‘Mad Men’: explosive new revelations! 2010
- Date: 2010
- Publisher: Market Leader
The US TV series Mad Men, set in a fictional Madison Avenue advertising agency in the 1960s, reignited interest in advertising from the younger generation. Sent to New York in 1958 to work for J. Walter Thompson, Jeremy must surely know a thing or two about those scandalous years? This piece offers a glimpse into his personal experience of those exciting years: “In the course of my first two weeks, my most exciting social experience was to join a television producer on the 5.42 from Grand Central to upstate New York where I was greeted warmly by his wife and helped put the twins to bed."
'Mad Men': explosive new revelations!
I've always enjoyed patronising younger people, but for a decade or two, younger people and I got rather out of touch. There was little about me to interest them. I wasn't bitter about it and I certainly wasn't going to demean myself by forcing myself upon them. Then came Mad Men.
This is what Jerry Della Femina has written about the first episodes of Mad Men: ‘Audiences were shocked by all the sex and alcohol and outrageous behaviour on screen. But let me tell you, the reality was so much worse.'
No wonder younger people suddenly wanted to buy me drinks. They knew I must have been around at the time and they knew I must have spent some of that time in New York. If the reality had been so much worse than the excesses depicted, then I must at the very least have witnessed it – and maybe even (how shall I put this?) participated.
Jerry was explicit. ‘We were wild. We made the antics on every episode of Mad Men look like Rebecca of Sunnybrook Farm. Our little agency was permanently filled with the sweet smell of burning cannabis. Everyone smoked … everyone drank Martinis … and everyone screwed around. Thousands of people took part in the Agency Sex Contest. One very shy girl in Accounting got into the spirit of the contest, Xeroxed her breasts and hung pictures of them on the walls.
'Was it sophomoric? You bet. Was it politically incorrect? You bet. Will you be seeing it in future shows of Mad Men? You bet.'
Today, when younger people cluster round, plying me with drink and lubriciously lusting for lewd detail, I play it cool. I look knowing. I raise my eyes to my eyebrows and make little puffing noises to suggest unmentionable excess.
And feel just a little bit ashamed of myself.
So now, in an exclusive for Market Leader, here are my first-hand memories of advertising agency life in New York, New York, during those infamous, scandalous Mad Men years.
I was sent to New York in 1958. My first inkling that I wasn't about to be plunged into a seething pit of moral laxity came from my department head. His briefing, in full, was as follows: ‘Get your hair cut and don't wear suede shoes.’ It seemed that long hair would have been seen as evidence of anti-Americanism and suede shoes of unmanly sexual preferences.
The J. Walter Thompson offices were in the Greybar Building on Lexington Avenue. The building led directly into Grand Central Station. Every morning, agency personnel arrived from their comfortable suburbs at exactly 8.30am and every evening left with equal punctuality at 5.30pm. As far as I can remember, no advertisements were on display and there was certainly no staff bar.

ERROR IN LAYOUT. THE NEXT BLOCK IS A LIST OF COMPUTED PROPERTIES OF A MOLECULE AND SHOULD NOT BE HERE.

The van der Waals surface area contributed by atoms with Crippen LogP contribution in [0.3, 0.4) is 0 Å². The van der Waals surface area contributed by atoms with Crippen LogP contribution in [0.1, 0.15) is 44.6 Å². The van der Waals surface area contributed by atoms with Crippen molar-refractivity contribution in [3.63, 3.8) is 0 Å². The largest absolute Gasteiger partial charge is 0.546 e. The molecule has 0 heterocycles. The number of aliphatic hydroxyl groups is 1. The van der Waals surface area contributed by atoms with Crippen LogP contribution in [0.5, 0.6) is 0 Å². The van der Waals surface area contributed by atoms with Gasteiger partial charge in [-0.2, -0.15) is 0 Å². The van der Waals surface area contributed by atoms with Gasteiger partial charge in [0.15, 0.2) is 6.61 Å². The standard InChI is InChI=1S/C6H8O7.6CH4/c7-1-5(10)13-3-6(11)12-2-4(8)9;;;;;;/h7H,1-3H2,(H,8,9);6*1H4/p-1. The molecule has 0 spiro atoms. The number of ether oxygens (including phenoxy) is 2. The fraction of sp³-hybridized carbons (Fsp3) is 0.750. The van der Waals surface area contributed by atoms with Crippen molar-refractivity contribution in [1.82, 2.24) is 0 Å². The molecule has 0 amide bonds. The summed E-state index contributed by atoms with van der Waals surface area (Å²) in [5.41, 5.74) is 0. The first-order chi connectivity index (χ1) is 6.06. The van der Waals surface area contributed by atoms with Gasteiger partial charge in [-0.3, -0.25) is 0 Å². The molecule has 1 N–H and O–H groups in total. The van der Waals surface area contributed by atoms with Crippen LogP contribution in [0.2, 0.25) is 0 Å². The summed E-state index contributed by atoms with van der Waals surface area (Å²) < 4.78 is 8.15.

The remarkable Stanley Resor had bought J. Walter Thompson from James Walter Thompson in 1916 and 42 years later was still Chairman. He was a man of high intelligence and almost tangible integrity. A few years later, he attended a demure JWT London dinner-dance. On his return to New York, Mr Resor reported that he had found the occasion quite enjoyable – although featuring ‘rather too much drinking and licentious dancing'.
Under the leadership of Stanley Resor – and of his wife, Helen, a talented copywriter -J. Walter Thompson's aims were unswervingly unambiguous: to advance the cause of their clients’ businesses. To this end, the agency pioneered the use of market research and was perpetually obsessed with curiosity about how advertising worked.
Mr Resor himself was neither a copywriter nor an account man. ‘The Journal of Marketing said: ‘He went into packaging, pricing, distribution and consumption. He sought reasons why people bought or did not buy’. Today he'd be a spectacularly successful head of planning.
No one thought it anything but justified when Fortune magazine described J. Walter Thompson as the University of Advertising. There was no Don Draper because there was no Creative Director because there was no Creative Department. There was an Art Department and an Editorial Department. On professional grounds, the agency declined to take part in speculative presentations and on ethical grounds accepted neither liquor nor tobacco accounts. Women copywriters sat in their own designated area and wore hats.
In the course of my first two weeks, my most exciting social experience was to join a television producer on the 5.42 from Grand Central to upstate New York where I was greeted warmly by his wife and helped put the twins to bed.
J. Walter Thompson was a thoughtful, professional, principled and hugely successful advertising agency. But I can quite understand why the producers of Mad Men chose not to base their series on it.